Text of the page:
verso: October 1st, 1942; Through the courtesy of Mr. F. Jacobi of Newaygo, Michigan, we are sending a picture of the Batteau Crew on Muskegon River, taken in 1888, near Newaygo. The Batteau crews started, one from Houghton Lake at the head of the Muskegon River and one from Big Rapids, in the Spring of the year and it was their job to keep the logs moving until they reached Muskegon and to prevent jams forming in the river. There were usually 125 to 150 men in each of the crews and they lived in canvass covered scows, shown in this picture. There were usually three scows for each crew, one for cooking and eating quarters and two for sleeping quarters. The scows were about three times as long as they were wide. The long boat pointed on both ends was known as the Batteau and was used by the river men. In the early days, they used dugout canoes but later on[,] the batteau boat was used altogether. The work on the river was hard and hazardous and the hours were long. Men had to be strong and very fast on their feet. Each crew worked the river until the logs were delivered at Muskegon. As near as we can learn, the first logs cut and put in Muskegon River was [sic] done by Merrill & Page and Loyd & Place at Mill Iron, Michigan in the winters of 1840 and 1841. The lumber cut by the mills on Muskegon Lake in 1887 was 660,568,834 ft. and shingles manufactured the same year was [sic] 492,277,000. The mills operated about eight months in the year; W. J. Brinen Lumber Company [Note: a recent newspaper article reveals that Muskegon's cut of over 1,000,000,000 ft. of lumber in a year was [a] world record until recently broken near Tecumseh (1887)]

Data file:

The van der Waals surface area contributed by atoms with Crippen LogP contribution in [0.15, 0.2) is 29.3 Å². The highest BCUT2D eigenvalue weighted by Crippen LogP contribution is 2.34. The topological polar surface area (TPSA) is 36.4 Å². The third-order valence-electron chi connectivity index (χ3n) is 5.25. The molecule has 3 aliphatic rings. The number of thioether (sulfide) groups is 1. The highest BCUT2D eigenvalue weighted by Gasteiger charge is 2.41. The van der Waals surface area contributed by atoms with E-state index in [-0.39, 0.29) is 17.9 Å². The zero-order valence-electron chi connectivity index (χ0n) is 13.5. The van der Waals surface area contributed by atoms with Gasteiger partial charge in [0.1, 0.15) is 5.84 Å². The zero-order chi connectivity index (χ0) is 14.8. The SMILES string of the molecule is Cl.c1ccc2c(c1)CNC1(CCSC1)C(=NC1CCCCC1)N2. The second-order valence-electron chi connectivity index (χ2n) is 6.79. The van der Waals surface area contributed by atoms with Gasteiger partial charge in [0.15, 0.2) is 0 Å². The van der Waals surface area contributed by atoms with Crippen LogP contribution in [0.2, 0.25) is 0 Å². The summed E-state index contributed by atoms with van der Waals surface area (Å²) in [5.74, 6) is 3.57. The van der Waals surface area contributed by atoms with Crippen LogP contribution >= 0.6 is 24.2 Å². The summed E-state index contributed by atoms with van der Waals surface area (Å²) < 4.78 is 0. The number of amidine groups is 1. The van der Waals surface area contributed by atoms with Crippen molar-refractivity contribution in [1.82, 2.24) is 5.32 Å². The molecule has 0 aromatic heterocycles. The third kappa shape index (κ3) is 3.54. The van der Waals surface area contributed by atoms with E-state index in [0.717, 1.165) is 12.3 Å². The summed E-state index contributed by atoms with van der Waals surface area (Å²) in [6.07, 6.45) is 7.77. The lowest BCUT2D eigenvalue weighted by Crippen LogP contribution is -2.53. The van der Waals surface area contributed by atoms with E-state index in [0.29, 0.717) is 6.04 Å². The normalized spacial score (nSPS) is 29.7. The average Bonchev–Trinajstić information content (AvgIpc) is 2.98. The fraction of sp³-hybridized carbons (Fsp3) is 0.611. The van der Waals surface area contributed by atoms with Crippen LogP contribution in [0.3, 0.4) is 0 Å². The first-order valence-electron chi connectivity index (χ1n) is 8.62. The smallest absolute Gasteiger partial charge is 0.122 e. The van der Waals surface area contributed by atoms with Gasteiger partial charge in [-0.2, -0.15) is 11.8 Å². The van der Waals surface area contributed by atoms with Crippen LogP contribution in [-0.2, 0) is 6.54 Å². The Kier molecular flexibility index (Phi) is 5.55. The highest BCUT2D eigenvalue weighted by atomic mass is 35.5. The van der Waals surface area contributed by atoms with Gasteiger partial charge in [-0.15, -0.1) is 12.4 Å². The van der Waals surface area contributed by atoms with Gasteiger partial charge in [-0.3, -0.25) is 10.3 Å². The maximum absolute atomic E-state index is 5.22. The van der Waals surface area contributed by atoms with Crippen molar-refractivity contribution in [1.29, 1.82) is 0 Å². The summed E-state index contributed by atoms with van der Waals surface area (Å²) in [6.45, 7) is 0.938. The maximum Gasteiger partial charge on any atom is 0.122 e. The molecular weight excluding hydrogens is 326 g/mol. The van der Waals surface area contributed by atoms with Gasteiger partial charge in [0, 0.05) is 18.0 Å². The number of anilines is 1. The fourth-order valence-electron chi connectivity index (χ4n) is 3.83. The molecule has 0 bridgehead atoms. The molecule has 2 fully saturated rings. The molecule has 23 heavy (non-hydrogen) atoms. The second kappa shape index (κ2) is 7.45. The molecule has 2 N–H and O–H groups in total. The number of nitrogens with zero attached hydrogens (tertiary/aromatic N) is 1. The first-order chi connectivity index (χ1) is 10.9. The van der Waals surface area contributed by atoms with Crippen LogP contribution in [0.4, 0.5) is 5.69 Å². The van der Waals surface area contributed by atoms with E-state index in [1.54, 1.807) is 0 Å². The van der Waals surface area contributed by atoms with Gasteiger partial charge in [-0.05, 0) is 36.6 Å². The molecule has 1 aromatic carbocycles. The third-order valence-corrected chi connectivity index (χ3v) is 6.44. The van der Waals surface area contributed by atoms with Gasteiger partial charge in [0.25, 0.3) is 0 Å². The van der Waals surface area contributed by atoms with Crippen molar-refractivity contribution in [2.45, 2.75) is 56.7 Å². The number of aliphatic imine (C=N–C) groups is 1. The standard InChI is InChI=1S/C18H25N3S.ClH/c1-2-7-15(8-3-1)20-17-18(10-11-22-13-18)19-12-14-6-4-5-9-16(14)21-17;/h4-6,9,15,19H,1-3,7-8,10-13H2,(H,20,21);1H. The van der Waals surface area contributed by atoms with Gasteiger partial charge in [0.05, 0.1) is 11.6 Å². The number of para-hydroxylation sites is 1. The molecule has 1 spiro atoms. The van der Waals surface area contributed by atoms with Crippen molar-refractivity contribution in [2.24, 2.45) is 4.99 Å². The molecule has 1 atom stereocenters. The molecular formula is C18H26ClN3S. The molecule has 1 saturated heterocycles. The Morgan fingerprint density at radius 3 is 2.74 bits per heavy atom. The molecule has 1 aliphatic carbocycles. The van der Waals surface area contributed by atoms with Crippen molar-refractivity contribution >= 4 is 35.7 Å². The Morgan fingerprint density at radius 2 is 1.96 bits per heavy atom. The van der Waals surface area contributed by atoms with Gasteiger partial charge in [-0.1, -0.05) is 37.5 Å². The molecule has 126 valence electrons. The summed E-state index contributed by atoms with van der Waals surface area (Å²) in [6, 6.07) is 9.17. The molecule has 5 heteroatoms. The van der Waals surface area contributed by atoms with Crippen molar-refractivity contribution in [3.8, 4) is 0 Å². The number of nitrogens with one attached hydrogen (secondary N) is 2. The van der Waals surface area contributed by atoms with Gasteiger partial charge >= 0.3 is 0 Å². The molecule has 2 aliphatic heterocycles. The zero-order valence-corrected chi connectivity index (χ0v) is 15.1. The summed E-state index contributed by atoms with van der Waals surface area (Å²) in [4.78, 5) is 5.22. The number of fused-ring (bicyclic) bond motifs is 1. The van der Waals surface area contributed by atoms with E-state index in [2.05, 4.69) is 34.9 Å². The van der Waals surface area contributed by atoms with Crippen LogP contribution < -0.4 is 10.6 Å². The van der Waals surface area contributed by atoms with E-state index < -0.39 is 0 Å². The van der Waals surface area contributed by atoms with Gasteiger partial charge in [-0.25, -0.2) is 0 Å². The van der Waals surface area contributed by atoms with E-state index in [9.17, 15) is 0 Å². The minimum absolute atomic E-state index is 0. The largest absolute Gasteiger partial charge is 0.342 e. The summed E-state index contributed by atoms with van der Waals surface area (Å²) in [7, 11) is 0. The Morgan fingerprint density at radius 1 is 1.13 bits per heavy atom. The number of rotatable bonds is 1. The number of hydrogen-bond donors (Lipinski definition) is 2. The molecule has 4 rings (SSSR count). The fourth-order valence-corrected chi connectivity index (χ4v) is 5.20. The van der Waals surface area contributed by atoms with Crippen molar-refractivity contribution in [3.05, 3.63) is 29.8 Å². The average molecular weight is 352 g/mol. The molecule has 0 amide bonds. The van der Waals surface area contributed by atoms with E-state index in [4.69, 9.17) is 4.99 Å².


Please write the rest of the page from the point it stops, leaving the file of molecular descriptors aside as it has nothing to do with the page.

This image is in the public domain and may be used without permission. Kindly provide attribution to the University of Michigan Bentley Historical Library.